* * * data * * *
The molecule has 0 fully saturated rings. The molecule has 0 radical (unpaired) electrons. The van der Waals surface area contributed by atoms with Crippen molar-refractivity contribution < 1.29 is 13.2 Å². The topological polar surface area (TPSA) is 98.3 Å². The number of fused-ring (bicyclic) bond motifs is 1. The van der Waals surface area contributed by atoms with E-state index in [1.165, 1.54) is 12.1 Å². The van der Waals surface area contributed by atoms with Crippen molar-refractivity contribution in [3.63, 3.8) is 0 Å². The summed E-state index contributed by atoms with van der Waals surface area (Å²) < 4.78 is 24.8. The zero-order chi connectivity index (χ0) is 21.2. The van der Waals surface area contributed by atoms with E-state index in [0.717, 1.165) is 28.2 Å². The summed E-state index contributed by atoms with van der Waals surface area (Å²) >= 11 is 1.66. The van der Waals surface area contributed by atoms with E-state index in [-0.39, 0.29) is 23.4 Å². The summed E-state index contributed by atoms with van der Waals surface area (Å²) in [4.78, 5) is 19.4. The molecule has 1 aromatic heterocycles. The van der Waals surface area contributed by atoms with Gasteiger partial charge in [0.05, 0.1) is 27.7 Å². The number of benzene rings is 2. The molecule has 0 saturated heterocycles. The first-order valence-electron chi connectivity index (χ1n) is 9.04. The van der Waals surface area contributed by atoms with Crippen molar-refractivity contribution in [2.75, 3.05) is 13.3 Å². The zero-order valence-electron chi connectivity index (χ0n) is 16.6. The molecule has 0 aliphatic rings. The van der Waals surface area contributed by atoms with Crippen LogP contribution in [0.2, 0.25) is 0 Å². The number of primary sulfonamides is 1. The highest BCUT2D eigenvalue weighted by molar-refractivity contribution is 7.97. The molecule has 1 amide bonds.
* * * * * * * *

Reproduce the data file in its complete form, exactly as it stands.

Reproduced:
The molecule has 0 fully saturated rings. The molecule has 0 radical (unpaired) electrons. The van der Waals surface area contributed by atoms with Crippen molar-refractivity contribution < 1.29 is 13.2 Å². The topological polar surface area (TPSA) is 98.3 Å². The number of fused-ring (bicyclic) bond motifs is 1. The van der Waals surface area contributed by atoms with E-state index in [1.165, 1.54) is 12.1 Å². The van der Waals surface area contributed by atoms with Crippen molar-refractivity contribution in [3.63, 3.8) is 0 Å². The summed E-state index contributed by atoms with van der Waals surface area (Å²) < 4.78 is 24.8. The zero-order chi connectivity index (χ0) is 21.2. The van der Waals surface area contributed by atoms with E-state index in [0.717, 1.165) is 28.2 Å². The summed E-state index contributed by atoms with van der Waals surface area (Å²) >= 11 is 1.66. The van der Waals surface area contributed by atoms with E-state index in [-0.39, 0.29) is 23.4 Å². The summed E-state index contributed by atoms with van der Waals surface area (Å²) in [4.78, 5) is 19.4. The molecule has 1 aromatic heterocycles. The van der Waals surface area contributed by atoms with Gasteiger partial charge in [0.05, 0.1) is 27.7 Å². The number of benzene rings is 2. The molecule has 0 saturated heterocycles. The first-order valence-electron chi connectivity index (χ1n) is 9.04. The van der Waals surface area contributed by atoms with Crippen molar-refractivity contribution in [2.75, 3.05) is 13.3 Å². The zero-order valence-electron chi connectivity index (χ0n) is 16.6. The molecule has 0 aliphatic rings. The van der Waals surface area contributed by atoms with Crippen LogP contribution in [0.2, 0.25) is 0 Å². The number of primary sulfonamides is 1. The highest BCUT2D eigenvalue weighted by molar-refractivity contribution is 7.97. The molecule has 1 amide bonds.